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\lecture{20}{April 22, 2009}{Madhu Sudan}{Kristian Brander}
\section{Introduction}
The purpose of todays lecture is to explore the landscape of PCPs. In particular three constructions of Dinur, Raz and H\aa stad will be surveyed.
\section{Recap from previous lectures}
\subsection{The PCP class}
A language $L$ is in $\textrm{PCP}_{c,s}(r,q)$ if there exists a verifier $V$ such that
\begin{itemize}
\item If $x \in L$ there exists a proof $\pi$, such that $V$ accepts with probability $c(n)$.
\item If $x \not\in L$ then for all proofs $\pi$, $V$ accepts with probability at most $s(n)$.
\end{itemize}
\subsection{Adaptive and non--adaptive verifiers}
One distinguishes between adaptive and non--adaptive verifiers. For adaptive verifier its $i$th query can depend on ``the past'' i.e. on the previous queries. For non--adaptive verifiers, the positions in the proof to be queried should be read simultaneously.
By definition adaptive verifiers are stronger than non--adaptive ones. An adaptive verifiers decision of which position to query next (given the past), may be represented as a decision tree, and therefore by querying all nodes at once, an adaptive verifier with $q$ queries can be converted into a non--adaptive verifier using $2^q$ queries.
Though less powerful, the non--adaptive verifiers have the advantage of being simpler to reason about and in fact the best known PCP constructions have non--adaptive verifiers. However the two types of verifiers really have different properties as the combination of the following results show. H\aa stad in \cite{DBLP:journals/jacm/Hastad01} and Guruswami, Lewin, Sudan and Trevisan in \cite{DBLP:conf/focs/GuruswamiLST98} shows that
\[\textrm{NP} \subseteq \textrm{PCP}_{1,0.51}\left[\mathcal{O}(\log n), 3\right],\]
which can be compared to a result of Trevisan and Zwick
\[\textrm{NAPCP}_{1,0.51}(\mathcal{O}(\log n, 3) \subseteq P.\]
Here $\textrm{NAPCP}_{c,s}(r,q)$ denotes the class of languages that has non--adaptive PCP verifiers.
\subsection{Generalized graph coloring}
Let $G$ with vertex set $V$ and edges $E \subseteq V^t$ where $t$ is an integer. Given $k$ colors and constraints $\left\{\pi_e : \{1,\ldots,k\}^t \rightarrow \{0,1\} \right\}_{e \in E}$, the gap--generalized hypergraph coloring problem $\textrm{GGHC}_{c,s}(t,k)$ is to find an assignment of colors $A : V \rightarrow \{1,\ldots,k\}$ satisfying the constraints. $\textrm{UNSAT}(G)$ is the minimal fraction of unsatisfied edges for any assignment of colors.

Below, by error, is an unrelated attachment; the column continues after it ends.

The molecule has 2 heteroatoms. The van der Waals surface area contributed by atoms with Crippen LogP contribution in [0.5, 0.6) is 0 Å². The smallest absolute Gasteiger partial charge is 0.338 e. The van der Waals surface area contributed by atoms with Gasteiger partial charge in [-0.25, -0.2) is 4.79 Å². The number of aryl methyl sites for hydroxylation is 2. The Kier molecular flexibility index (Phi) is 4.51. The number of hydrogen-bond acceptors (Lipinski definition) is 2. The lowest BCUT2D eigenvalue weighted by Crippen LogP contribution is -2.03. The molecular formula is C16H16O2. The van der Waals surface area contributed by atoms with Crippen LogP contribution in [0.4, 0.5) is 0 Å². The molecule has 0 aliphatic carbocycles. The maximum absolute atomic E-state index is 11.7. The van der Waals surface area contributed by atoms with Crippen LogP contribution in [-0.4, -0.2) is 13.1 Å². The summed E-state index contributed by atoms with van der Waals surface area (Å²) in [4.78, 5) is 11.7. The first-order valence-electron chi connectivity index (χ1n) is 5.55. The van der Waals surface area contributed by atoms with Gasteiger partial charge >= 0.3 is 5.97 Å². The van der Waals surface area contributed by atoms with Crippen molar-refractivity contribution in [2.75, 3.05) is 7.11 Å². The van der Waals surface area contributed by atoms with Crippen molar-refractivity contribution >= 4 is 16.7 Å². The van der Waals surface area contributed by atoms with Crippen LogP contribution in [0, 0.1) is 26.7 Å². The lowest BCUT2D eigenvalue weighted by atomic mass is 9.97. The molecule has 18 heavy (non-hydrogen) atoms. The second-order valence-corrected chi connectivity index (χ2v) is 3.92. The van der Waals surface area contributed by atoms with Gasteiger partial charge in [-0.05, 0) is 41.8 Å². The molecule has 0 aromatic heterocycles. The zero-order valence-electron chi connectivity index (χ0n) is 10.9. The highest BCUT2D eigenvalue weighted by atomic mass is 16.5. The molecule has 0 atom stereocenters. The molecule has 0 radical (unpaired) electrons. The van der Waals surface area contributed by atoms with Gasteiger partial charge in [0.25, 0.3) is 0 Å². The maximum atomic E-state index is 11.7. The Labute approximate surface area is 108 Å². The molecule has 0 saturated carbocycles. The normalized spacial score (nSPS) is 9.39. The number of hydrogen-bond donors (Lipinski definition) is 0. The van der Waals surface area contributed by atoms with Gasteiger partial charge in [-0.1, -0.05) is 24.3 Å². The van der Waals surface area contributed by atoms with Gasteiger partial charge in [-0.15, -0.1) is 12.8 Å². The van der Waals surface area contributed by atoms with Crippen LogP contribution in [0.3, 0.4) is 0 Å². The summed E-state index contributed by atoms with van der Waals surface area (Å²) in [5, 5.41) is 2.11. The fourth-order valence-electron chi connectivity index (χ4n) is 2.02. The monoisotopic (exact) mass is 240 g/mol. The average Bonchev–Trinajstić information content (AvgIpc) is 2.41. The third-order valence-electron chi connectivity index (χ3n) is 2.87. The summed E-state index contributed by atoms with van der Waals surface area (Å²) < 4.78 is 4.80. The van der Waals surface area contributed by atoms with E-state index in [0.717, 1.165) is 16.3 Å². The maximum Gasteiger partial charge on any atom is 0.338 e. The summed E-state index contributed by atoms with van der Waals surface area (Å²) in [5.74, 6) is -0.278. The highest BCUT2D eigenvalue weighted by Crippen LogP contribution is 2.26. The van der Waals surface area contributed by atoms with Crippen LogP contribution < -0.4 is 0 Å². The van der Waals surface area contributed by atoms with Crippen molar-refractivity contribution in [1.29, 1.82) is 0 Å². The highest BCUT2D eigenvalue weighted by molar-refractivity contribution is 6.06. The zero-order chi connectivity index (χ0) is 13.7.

For a given graph $G$, one may try to separate the two cases $\textrm{UNSAT}(G) \leq 1-c$ and $\textrm{UNSAT}(G) \geq 1-s$, and this establishes a connection between hypergraph coloring and PCPs: To a proof one associates a hypergraph whose vertices are the bits of the proof and the hyperedges are queries. A proof can then be thought of as a coloring of the hypergraph, and the checks done by the verifier, as checking whether certain edge constraints $\pi_e$ are satisfied. One can prove that
\begin{eqnarray*}
\textrm{GGHC}_{c,s}(t,k) & \subseteq & \textrm{NAPCP}_{c,s}(\mathcal{O}(\log n), t\log k) \\
\textrm{NAPCP}_{c,s}(\log n,q) & \subseteq & \textrm{GGHC}_{c,s}(q, 2)
\end{eqnarray*}
Thus hypergraph coloring problems may be translated to PCPs and vice versa, with appropriate care in the choice of parameters.
\subsection{Hypergraph coloring and coloring of (ordinary) bipartite graphs}
Generalized hypergraph coloring can be reduced to coloring ordinary (bipartite) graphs, at the expense of having to deal with more colors, more specifically
\[\textrm{GGHC}_{1,1-\varepsilon}(t,k) \leq \textrm{GeneralizedGraphColoring}_{1,1-\frac{\varepsilon}{t}}(k^t).\]